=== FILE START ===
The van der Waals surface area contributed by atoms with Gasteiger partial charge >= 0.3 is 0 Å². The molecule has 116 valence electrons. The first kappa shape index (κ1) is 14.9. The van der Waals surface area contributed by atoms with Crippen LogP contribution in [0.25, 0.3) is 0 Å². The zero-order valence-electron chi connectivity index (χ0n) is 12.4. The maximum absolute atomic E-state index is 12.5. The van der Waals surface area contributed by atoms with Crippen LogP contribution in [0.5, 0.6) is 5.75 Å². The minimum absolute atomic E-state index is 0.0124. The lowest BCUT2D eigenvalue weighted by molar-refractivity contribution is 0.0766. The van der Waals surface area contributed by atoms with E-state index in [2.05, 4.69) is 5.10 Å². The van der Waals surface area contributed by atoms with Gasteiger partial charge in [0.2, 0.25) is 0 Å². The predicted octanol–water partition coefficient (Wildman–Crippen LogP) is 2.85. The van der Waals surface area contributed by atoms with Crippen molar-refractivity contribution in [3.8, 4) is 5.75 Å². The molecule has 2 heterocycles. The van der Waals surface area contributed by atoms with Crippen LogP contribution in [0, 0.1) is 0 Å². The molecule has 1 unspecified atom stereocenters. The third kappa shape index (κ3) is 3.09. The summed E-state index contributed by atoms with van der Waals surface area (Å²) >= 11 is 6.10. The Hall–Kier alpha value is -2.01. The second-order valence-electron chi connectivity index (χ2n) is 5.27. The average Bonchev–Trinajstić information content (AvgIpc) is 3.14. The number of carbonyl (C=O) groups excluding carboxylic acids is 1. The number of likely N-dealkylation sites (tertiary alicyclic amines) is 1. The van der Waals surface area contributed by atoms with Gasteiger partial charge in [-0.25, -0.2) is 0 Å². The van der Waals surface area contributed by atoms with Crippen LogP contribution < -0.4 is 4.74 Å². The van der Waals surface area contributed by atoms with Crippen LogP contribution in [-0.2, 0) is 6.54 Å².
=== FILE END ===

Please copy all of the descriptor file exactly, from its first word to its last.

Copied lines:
The van der Waals surface area contributed by atoms with Gasteiger partial charge >= 0.3 is 0 Å². The molecule has 116 valence electrons. The first kappa shape index (κ1) is 14.9. The van der Waals surface area contributed by atoms with Crippen LogP contribution in [0.25, 0.3) is 0 Å². The zero-order valence-electron chi connectivity index (χ0n) is 12.4. The maximum absolute atomic E-state index is 12.5. The van der Waals surface area contributed by atoms with Crippen LogP contribution in [0.5, 0.6) is 5.75 Å². The minimum absolute atomic E-state index is 0.0124. The lowest BCUT2D eigenvalue weighted by molar-refractivity contribution is 0.0766. The van der Waals surface area contributed by atoms with E-state index in [2.05, 4.69) is 5.10 Å². The van der Waals surface area contributed by atoms with Gasteiger partial charge in [0.2, 0.25) is 0 Å². The predicted octanol–water partition coefficient (Wildman–Crippen LogP) is 2.85. The van der Waals surface area contributed by atoms with Crippen molar-refractivity contribution in [3.8, 4) is 5.75 Å². The molecule has 2 heterocycles. The van der Waals surface area contributed by atoms with Crippen LogP contribution in [0, 0.1) is 0 Å². The molecule has 1 unspecified atom stereocenters. The third kappa shape index (κ3) is 3.09. The summed E-state index contributed by atoms with van der Waals surface area (Å²) >= 11 is 6.10. The Hall–Kier alpha value is -2.01. The second-order valence-electron chi connectivity index (χ2n) is 5.27. The average Bonchev–Trinajstić information content (AvgIpc) is 3.14. The number of carbonyl (C=O) groups excluding carboxylic acids is 1. The number of likely N-dealkylation sites (tertiary alicyclic amines) is 1. The van der Waals surface area contributed by atoms with Gasteiger partial charge in [-0.25, -0.2) is 0 Å². The van der Waals surface area contributed by atoms with Crippen LogP contribution < -0.4 is 4.74 Å². The van der Waals surface area contributed by atoms with Crippen LogP contribution in [-0.2, 0) is 6.54 Å².